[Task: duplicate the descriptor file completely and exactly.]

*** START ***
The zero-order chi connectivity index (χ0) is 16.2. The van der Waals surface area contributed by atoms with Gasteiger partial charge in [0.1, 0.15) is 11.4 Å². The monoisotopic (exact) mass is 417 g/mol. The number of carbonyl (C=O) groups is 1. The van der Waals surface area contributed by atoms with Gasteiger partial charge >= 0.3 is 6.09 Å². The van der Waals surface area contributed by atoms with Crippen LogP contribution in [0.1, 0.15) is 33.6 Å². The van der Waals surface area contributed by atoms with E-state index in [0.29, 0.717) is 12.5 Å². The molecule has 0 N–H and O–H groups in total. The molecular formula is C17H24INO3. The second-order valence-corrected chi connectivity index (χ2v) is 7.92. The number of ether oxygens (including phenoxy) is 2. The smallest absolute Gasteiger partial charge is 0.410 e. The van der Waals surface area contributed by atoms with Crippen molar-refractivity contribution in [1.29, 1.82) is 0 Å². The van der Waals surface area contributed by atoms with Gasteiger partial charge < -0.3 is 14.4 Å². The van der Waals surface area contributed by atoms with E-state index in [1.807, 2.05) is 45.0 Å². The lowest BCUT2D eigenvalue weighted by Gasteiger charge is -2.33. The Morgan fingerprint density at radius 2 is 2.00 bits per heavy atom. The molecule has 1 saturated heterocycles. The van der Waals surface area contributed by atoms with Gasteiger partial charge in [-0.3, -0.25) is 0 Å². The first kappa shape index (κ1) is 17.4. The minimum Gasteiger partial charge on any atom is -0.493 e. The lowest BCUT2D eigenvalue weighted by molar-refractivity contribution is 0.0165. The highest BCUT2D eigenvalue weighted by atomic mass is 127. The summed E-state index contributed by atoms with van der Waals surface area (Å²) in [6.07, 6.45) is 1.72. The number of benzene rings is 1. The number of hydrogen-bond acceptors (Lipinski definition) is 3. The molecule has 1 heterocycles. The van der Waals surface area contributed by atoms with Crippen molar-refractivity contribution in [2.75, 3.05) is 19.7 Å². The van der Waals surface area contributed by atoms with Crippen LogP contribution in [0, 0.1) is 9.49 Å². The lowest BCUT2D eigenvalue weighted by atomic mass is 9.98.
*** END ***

The zero-order chi connectivity index (χ0) is 16.2. The van der Waals surface area contributed by atoms with Gasteiger partial charge in [0.1, 0.15) is 11.4 Å². The monoisotopic (exact) mass is 417 g/mol. The number of carbonyl (C=O) groups is 1. The van der Waals surface area contributed by atoms with Gasteiger partial charge >= 0.3 is 6.09 Å². The van der Waals surface area contributed by atoms with Crippen LogP contribution in [0.1, 0.15) is 33.6 Å². The van der Waals surface area contributed by atoms with E-state index in [0.29, 0.717) is 12.5 Å². The molecule has 0 N–H and O–H groups in total. The molecular formula is C17H24INO3. The second-order valence-corrected chi connectivity index (χ2v) is 7.92. The number of ether oxygens (including phenoxy) is 2. The smallest absolute Gasteiger partial charge is 0.410 e. The van der Waals surface area contributed by atoms with Crippen molar-refractivity contribution in [1.29, 1.82) is 0 Å². The van der Waals surface area contributed by atoms with Gasteiger partial charge < -0.3 is 14.4 Å². The van der Waals surface area contributed by atoms with E-state index in [1.807, 2.05) is 45.0 Å². The lowest BCUT2D eigenvalue weighted by Gasteiger charge is -2.33. The Morgan fingerprint density at radius 2 is 2.00 bits per heavy atom. The molecule has 1 saturated heterocycles. The van der Waals surface area contributed by atoms with Gasteiger partial charge in [-0.3, -0.25) is 0 Å². The first kappa shape index (κ1) is 17.4. The minimum Gasteiger partial charge on any atom is -0.493 e. The lowest BCUT2D eigenvalue weighted by molar-refractivity contribution is 0.0165. The highest BCUT2D eigenvalue weighted by atomic mass is 127. The summed E-state index contributed by atoms with van der Waals surface area (Å²) in [6.07, 6.45) is 1.72. The number of benzene rings is 1. The number of hydrogen-bond acceptors (Lipinski definition) is 3. The molecule has 1 heterocycles. The van der Waals surface area contributed by atoms with Crippen molar-refractivity contribution in [2.75, 3.05) is 19.7 Å². The van der Waals surface area contributed by atoms with Crippen LogP contribution in [0, 0.1) is 9.49 Å². The lowest BCUT2D eigenvalue weighted by atomic mass is 9.98.